During my nearly two weeks at the Little League World Series, I had the opportunity to watch the Big Sky All-Stars practice a few times. They would generally follow the same pattern: two hours of stretching and catching practice, in pairs or on the field. Then they'd take some batting practice on the field and another hour of working in the batting cage.

I guess what impressed me was the discipline I saw there, the workmanlike way they went about doing it. They worked hard, they listened to their coaches and they took to heart the suggestions the coaches made.

The coaches also worked together very well. Manager Gene Carlson and coaches Tom Zimmer and Mark Kieckbusch, had styles that complemented each other and that seemed to be just what the boys needed.

I never saw any talking back or whining on the part of the players. They just did what needed to be done. They encouraged each other, they joked with each other. They were kids, but they recognized that wins come through hard work.

When I talked to the parents, I found out these are boys who not only like to play baseball together. Back in Billings, when they finished, practice, they hung out together in the evenings to have fun because they enjoy being together. They are a team in every sense of the word.


One of the interesting things about covering an international event like the Little League World Series is that you get to meet reporters and photographers from around the world. I didn't talk with all of them; everyone is pretty much busy producing stories or photos or videos. But colleagues speaking in Chinese, Japanese, Spanish and English were all intent on getting the story to the folks back home. This may be a kids' sport, but it's serious business to people covering it.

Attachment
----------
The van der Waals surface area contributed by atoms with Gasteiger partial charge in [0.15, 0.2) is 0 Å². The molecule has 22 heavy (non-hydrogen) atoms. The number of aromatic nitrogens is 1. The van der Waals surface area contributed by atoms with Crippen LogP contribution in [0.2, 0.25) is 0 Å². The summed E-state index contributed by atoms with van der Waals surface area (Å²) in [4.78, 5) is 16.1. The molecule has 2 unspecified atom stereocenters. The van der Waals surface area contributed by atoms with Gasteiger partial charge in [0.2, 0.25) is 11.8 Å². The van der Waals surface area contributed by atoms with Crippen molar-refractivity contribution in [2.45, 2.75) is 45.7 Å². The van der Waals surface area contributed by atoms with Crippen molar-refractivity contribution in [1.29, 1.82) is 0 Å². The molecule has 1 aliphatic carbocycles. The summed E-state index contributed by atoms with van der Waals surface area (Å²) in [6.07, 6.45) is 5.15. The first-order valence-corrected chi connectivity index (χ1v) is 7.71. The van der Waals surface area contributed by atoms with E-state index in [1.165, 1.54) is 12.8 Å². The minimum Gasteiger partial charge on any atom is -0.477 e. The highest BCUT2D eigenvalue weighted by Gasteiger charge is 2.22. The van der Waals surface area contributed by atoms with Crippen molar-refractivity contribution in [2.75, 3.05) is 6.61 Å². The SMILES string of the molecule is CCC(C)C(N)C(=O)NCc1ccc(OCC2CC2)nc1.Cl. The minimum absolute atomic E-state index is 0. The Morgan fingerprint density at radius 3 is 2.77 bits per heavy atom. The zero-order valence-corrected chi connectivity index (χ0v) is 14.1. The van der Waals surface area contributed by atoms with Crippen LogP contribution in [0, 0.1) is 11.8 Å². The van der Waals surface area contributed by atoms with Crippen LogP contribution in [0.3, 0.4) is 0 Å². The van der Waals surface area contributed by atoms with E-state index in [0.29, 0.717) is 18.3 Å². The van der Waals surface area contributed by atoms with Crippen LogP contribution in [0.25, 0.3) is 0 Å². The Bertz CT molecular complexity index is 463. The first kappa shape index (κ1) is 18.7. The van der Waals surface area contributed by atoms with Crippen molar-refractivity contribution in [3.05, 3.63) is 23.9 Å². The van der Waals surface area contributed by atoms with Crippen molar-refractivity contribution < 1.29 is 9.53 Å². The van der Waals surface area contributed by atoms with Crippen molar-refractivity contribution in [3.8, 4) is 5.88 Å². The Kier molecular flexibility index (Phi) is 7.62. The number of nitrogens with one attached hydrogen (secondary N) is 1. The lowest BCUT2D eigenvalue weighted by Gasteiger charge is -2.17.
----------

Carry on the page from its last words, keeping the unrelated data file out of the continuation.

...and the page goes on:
The Little League World Series folks are great about taking care of reporters. Lunch and dinner are served daily, and water and pop are available all the time. A wireless network is available throughout the whole facility.

There's a room where post-game interviews are conducted. Generally, ESPN would get first dibs to interview players after a game, and then the rest of the reporters would get their turn in the interview room.

There was a separate room where folks could eat and talk. A third room is where photographers and reporters worked feverishly to turn it all into something that made sense for readers.

The other thing I noticed was the crowd of journalists thinned as the games went on. Because of Big Sky's great playing, the Billings media got to hang around until the end.

One of the amazing statistics you hear about Little League baseball is the number of volunteers who give their time around the world that keeps Little League going. At the World Series along, there are 400 to 500 volunteers who do everything from ushering to running concessions to acting as hosts.

Two volunteers who I got to know over the 13 days I was at the LLWS complex were Dick Reich and Willy Weber, who are what is known as "uncles." Two uncles are assigned to every team, and they spend each day from 7 a.m. to 9 p.m. keeping the teams on schedule, making sure they're where they are supposed to be and meeting their needs in any way possible.